“In my basement is an old collection of pamphlets, maps and information sheets sent in response to telephone and email inquiries from state parks in Wyoming, small towns in Italy, and island hotels in Malaysia. There’s an envelope stuffed in the box, I sent it asking for pre-trip information,” Thompson says.
This is how I understood what was there. And when I chose one of those places, I made sure to bring that all-important pamphlet with me.
It was the 1970s and Tony and Maureen Wheeler had a dream. It was to travel from London to Sydney by land, or at least as much as possible. They embarked on a once-in-a-lifetime journey that will change world travel forever.
If you’ve seen the Keri Russell/Matthew Rhys series The Americans, you know their Russian spy has a cover career. They run Dupont Circle Travel.
why? They have to go here and there at odd hours to kill people, and in the 80’s this was perfectly reasonable behavior for a travel agent. is normal.)
After all, there was no internet to save you if something went wrong while traveling. Anyone who accepts travel, KGB, or AAA member discounts wanted your agency to have your back.
Do you want to hear stories of travel agencies that have achieved great success? Haas said: “In the 1930s, Jenny Brownell, one of our agency owners, was touring Berlin with a group of Americans on the day America declared war on Germany. will not be allowed to depart across the border.”
And suddenly, “I saved $12 on my rental car” feels overwhelming.
do it yourself
Admittedly, not all travel agencies offer Brownell Indiana Jones type of assistance. How hard was it to handle everything on your own back then?
Ezra has insight. Over the years, he has built other forms of travel technology, including booking engines.
He appreciates this innovation. I wonder if there’s a better deal, should I make more calls, or if I just let this room go and have nothing else, when I call back, it’s like, ‘I’m sorry, someone else,’ and it breaks down. ”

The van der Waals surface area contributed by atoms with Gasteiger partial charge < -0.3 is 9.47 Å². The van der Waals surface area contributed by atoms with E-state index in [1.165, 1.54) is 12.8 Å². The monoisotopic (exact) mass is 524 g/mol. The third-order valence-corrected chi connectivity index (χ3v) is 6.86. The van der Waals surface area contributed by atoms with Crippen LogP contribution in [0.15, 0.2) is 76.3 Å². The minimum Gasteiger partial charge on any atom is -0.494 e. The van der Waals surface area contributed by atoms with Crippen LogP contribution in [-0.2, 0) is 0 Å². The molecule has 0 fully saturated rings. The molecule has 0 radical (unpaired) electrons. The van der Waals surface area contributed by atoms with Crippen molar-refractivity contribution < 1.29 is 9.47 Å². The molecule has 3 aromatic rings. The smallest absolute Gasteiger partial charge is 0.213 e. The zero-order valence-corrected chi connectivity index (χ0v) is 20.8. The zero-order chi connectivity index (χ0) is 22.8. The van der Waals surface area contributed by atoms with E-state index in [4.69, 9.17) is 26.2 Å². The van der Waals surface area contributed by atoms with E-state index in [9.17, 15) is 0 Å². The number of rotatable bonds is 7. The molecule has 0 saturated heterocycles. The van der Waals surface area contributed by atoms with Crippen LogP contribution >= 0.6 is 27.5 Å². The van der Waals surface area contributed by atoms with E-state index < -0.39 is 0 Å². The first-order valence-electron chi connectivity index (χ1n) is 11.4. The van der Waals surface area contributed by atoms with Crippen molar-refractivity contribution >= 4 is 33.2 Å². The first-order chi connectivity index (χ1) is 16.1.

did something get lost? absolutely. Haas said:
Thompson is more blunt.
They also agree that when they visited a place, it was probably the first time they had seen a place in motion, so there was more of a sense of discovery. There were pictures. Embedded videos? Not much.)
As it changes…
Round and round: The slide show host had its audience captivated.
Thompson says today’s social media travel journals may be jarring, but they’re nothing new.
There used to be slideshows. And they were wild.
“The ‘my best life’ travel photos on social are a bit jarring, but while it’s not going fast enough for the Gothic cathedral’s 14th overexposed slide, someone will change their life in Europe.” I was hearing drones about a trip to. Pretending to be intriguing, she’s on the mushy couch for the second hour. ”
Similarly, Haas said Brownell survived when so many travel agencies failed because they remained true to their mission of being “advisors who create exceptional travel experiences.” say. (Delta’s flight is at 7:30 p.m., but he’s not at 8:15 on a normal Thursday.)
Again, a few things are really different, which I appreciate.
“Early in my career, before the internet, I had to travel more days than I was at home,” recalls Ezra. “I was sent to Brazil at the last minute to attend a conference. The conference was all in Portuguese. .”